saulgoode
January 11th, 2007, 12:37 AM
I value you my time very highly. And I can think of no way more worthwhile to spend it than learning.


Off topic: Every time I see the acronym OP, I am thinking "offending party". :)

Falcorian
January 11th, 2007, 09:24 PM
I value my time very highly.


That's why I use Ubuntu, I hate the constant rebooting of Windows, the slow downs, the broken stuff. Once Ubuntu was configured, it performed like a champ.

Omnios
January 11th, 2007, 09:29 PM
I said this before Linux is free as in free beer but not free as in time. When I was working in a factory I looked at it as a 8 hour work out. My mud games that I play are a work out for my mind. Now that I use Linux I think of it as hours of schooling for free. Face it windows keeps you stupid and Linux makes you a uber mind freak. Wait a couple of Ubuntu versions and sit back and think of what you knew back then compared to now.

StueyB
January 12th, 2007, 01:08 AM
I have a slightly different slant on this one for you. I work in a predominantly windows enviroment (ok we do have an AS/400 but thats not something to big up ;) )

I needed a quick fix to a problem. We didn't have the $$$ for the commercial software, windows etc so I cobbled it together using GNU tools and the like.

Ok my time isn't free. HOWEVER it worked out a lot cheaper that putting Windows on, fixing it up (W2K3 SP1 anyone?) configuring all the stuff to go with it , AV, Terminal Services licences etc.

So although it took me 3 days from beginning to end to get all the stuff integrated etc, I can now easily make changes to the script and add parts to it etc.

CheshireMac
January 13th, 2007, 06:54 AM
I said this before Linux is free as in free beer but not free as in time. When I was working in a factory I looked at it as a 8 hour work out. My mud games that I play are a work out for my mind. Now that I use Linux I think of it as hours of schooling for free. Face it windows keeps you stupid and Linux makes you a uber mind freak. Wait a couple of Ubuntu versions and sit back and think of what you knew back then compared to now.

I have to agree here . . .I knew how to perform various tasks in Windows (IPConfig, SysRestore, etc.), but I didn't really know what was happening . . .I just assumed Bill and his wily bunch had put together something that could pilot itself.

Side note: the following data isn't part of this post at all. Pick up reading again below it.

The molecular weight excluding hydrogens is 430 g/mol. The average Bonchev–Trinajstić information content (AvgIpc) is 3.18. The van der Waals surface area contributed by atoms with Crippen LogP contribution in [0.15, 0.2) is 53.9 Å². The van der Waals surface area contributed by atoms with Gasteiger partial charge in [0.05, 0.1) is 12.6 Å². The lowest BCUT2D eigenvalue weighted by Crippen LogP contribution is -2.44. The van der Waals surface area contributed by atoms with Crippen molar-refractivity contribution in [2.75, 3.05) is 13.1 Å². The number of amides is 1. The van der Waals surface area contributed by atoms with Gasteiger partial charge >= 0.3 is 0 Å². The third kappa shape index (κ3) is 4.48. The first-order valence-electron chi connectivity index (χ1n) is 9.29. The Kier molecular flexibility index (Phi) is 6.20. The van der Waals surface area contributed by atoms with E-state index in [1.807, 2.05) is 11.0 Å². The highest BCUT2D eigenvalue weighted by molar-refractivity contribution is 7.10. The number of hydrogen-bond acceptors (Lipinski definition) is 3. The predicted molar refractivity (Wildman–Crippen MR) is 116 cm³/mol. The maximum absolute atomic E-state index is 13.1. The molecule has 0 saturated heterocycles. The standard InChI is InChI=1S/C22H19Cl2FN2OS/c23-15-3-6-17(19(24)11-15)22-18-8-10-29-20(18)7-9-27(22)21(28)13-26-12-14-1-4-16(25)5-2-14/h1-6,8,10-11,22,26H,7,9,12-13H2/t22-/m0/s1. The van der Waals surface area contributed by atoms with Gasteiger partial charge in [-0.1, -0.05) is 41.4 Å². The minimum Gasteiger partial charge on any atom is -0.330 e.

The beauty behind Linux (Especially Ubuntu for usability) is that you find yourself constantly looking at it and telling yourself 'It's just not good enough yet, and finding newer ways to improve it . . .it's just a knack that all users pick up without realizing, until one day, someone starts a thread about why Linux sucks, and you have an endless amount of knowledge to prove otherwise. ~LOL~
It's not that you MUST learn everything about Linux when you have it. It's just that you realize the advantages of being educated, and Windows tells you it's illegal to learn about them. ~LOL~
So, Mr. Thread starter, if you're still reading this, that is why Windows is NOT better than Linux in terms learning . . .educational values and the consumer's right to product information. Also, I wrote a big ol' post back in page 11 or so, ranting about time consumption. It's good. ;)

TrikkeDaddy
January 19th, 2007, 06:51 AM
I am beginning more and more to like Linux. Anything worth something is worth studying and getting to know the ends and outs.

randomnumber
January 19th, 2007, 07:15 AM
I just want to say that the point that I started to hate MS was when I found out how much they charged for their office suite. If I remmeber right, it was +250 $ for a education version. >500 for a full version.

I then found OpenOffice, FREE.

When I changed hardware on my desktop with XP I got all kinds of licensee BS. Every time I had to reinstall XP, I have to call MS and tell them to give me a new code. The most recent time I was trying to install a sata hard drive. Because of the little difference in the computer I got threatened by my OS that I had to register it or it would not work after 30 days. My own OS treats me like a thief and yes, my XP installs are all legal.

I had used Linux before but I never got into much. I currently run linux only and the only reason I still have dual boot XP is that I really like the Half Life 2 games.

People tell me how great XP is and I admit it is a good OS but I still have to reinstall it once a year because it gets too cluttered. It gets slower too. I have run anti virus software and never found a virus.

x64Jimbo
January 31st, 2007, 04:15 AM
Reading through some of the "I tried Ububtu and now its back to Windows" threads I can help but wonder if Ubuntu advocates value their time in the common "Ubuntu is free" argument?